The international allocation of $9.3billion to the the Green Climate Fund highlights the scale of the problem being caused globally by energy production and consumption
The most recent G20 conference in Berlin saw countries across the globe pledging billions of dollars to the Green Climate Fund.
Established to tackle the consequences of climate change, the fund will provide a buffer against adverse weather conditions and rising sea levels and support the wholesale reduction of greenhouse gas emissions.
But how much energy is produced using fossil fuels compared to renewable energy across the world? What do we still rely on and what are the most viable green alternatives?
1) WHICH COUNTRIES ARE USING THE MOST ENERGY PER CAPITA?
When you look at energy consumption per capita, even sparsely populated countries such as Australia, Canada and Iceland used more in 2010 than countries such as China and India with a higher population density. UK, Libya and Venezuela consume similar amounts of energy per capita and their economies differ greatly. Of course, many factors contribute to the overall picture, but a significant link to explaining why seemingly unrelated countries have similar energy trends may be that they favour similar energy sources.
2) WHICH COUNTRIES CONSUME THE HIGHEST AMOUNT OF COAL?
China mines and consumes nearly half of the world’s coal. Developing countries such as China and India tend to delve into their coal reserves as their economies and populations grow. Australia is the only country that produces significantly more coal than it consumes, thanks to the fact it contains the largest bituminous coal reserve in the world – the Bowen Basin in Queensland.
3) WHICH COUNTRIES CONSUME THE HIGHEST AMOUNT OF PETROL?
The USA, Russia and Saudi Arabia are oil-rich nations. The relatively small populations of the latter two countries mean they produce far more than they use – Russia’s oil reserves are mainly derived from Siberia and, on 28 September, the President of the Union of Oil and Gas Producers of Russia told a press conference the discovered oil reserves stand at 17.8 billion tonnes.
4) WHICH COUNTRIES CONSUME THE HIGHEST AMOUNT OF NATURAL GAS?
Petroleum, coal and natural gas are formed under similar geological processes. The UK appears among the top ten natural gas consumers largely due to the North sea gas fields. Comparing the three infographics above illustrates that the USA is continually among the highest consumers of non-renewable energy – with China and Russia just behind. While it is clear that the USA and China together consume the lion’s share of the world’s fossil fuels, China has nearly three times the population of the USA, so per capita consumes far less.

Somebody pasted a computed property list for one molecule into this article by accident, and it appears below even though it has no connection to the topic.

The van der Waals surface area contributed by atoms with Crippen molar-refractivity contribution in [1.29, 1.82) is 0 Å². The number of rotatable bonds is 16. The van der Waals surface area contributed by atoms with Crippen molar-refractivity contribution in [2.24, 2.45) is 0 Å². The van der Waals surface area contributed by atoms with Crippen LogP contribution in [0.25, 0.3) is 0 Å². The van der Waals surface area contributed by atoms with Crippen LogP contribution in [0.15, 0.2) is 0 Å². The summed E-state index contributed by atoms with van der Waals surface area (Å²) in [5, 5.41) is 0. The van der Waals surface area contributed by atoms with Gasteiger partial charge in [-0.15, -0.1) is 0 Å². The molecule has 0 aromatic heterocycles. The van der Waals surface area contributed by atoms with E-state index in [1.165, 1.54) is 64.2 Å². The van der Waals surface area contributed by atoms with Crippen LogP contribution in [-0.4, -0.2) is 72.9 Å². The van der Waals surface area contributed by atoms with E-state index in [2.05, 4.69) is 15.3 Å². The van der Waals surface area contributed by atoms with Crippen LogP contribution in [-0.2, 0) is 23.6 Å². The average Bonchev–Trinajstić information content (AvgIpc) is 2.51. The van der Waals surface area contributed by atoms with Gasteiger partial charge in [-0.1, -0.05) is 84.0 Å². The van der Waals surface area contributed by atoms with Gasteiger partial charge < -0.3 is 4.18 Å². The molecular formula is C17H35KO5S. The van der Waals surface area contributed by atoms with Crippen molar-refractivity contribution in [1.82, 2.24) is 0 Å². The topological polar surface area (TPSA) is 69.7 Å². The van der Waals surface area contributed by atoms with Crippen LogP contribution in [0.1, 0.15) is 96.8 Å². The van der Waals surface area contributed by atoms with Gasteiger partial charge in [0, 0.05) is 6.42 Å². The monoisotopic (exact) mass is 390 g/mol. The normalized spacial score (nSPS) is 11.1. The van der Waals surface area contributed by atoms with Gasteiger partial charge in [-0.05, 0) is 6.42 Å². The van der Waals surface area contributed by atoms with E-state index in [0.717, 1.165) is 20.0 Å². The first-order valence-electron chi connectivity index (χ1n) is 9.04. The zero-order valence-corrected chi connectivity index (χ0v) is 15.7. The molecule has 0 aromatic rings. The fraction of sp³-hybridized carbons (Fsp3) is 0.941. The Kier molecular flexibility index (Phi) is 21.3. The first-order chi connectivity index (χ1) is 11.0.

Reviewing the total carbon dioxide emissions per country paints a more realistic picture of the world’s worst polluters. It is clear that China’s coal industry alone pushes up its total emissions to nearly twice as much as the USA.
5) WHICH COUNTRIES HAVE THE BIGGEST CARBON FOOTPRINT?
Global national carbon emissions 2013. Image from globalcarbonatlas
In anticipation of the 2015 UN climate conference in Paris, the leaders of the countries with the highest carbon dioxide emissions – President Obama and President Xi Jinping of China – have recently agreed that they will both make efforts to significantly reduce their outputs.
6) WHICH COUNTRIES HAVE GREEN POLICIES IN PLACE?
Source: REN21, Renewables 2014 Global Status Report
Russia is the country that stands out as consuming a high proportion of energy per captia, with very few energy policies in place. A country’s non-renewable energy production should be reviewed relative to its use of renewables.
7) HOW MUCH OF THE ENERGY CONSUMED IS RENEWABLE?
Globally, China produces the most kilowatthours of green electricity. It also consumes far more than any other country. China produces a higher proportion of electricity from renewable resources than the USA – 19 per cent compared to 13.6 per cent respectively. Japan produces the least renewable electricity for every kilowatthour used, deriving just 11.1 per cent from renewable sources. The USA falls a close second. Canada and Brazil are steaming ahead with renewables, producing 72 and 95.8 per cent of their electricity from renewable resources respectively. However, the clear victor is Norway, which actually produces more electricity from renewable sources than it consumes, generating 109 per cent.
8) WHICH COUNTRIES GENERATE THE MOST ELECTRICITY FROM RENEWABLE RESOURCES?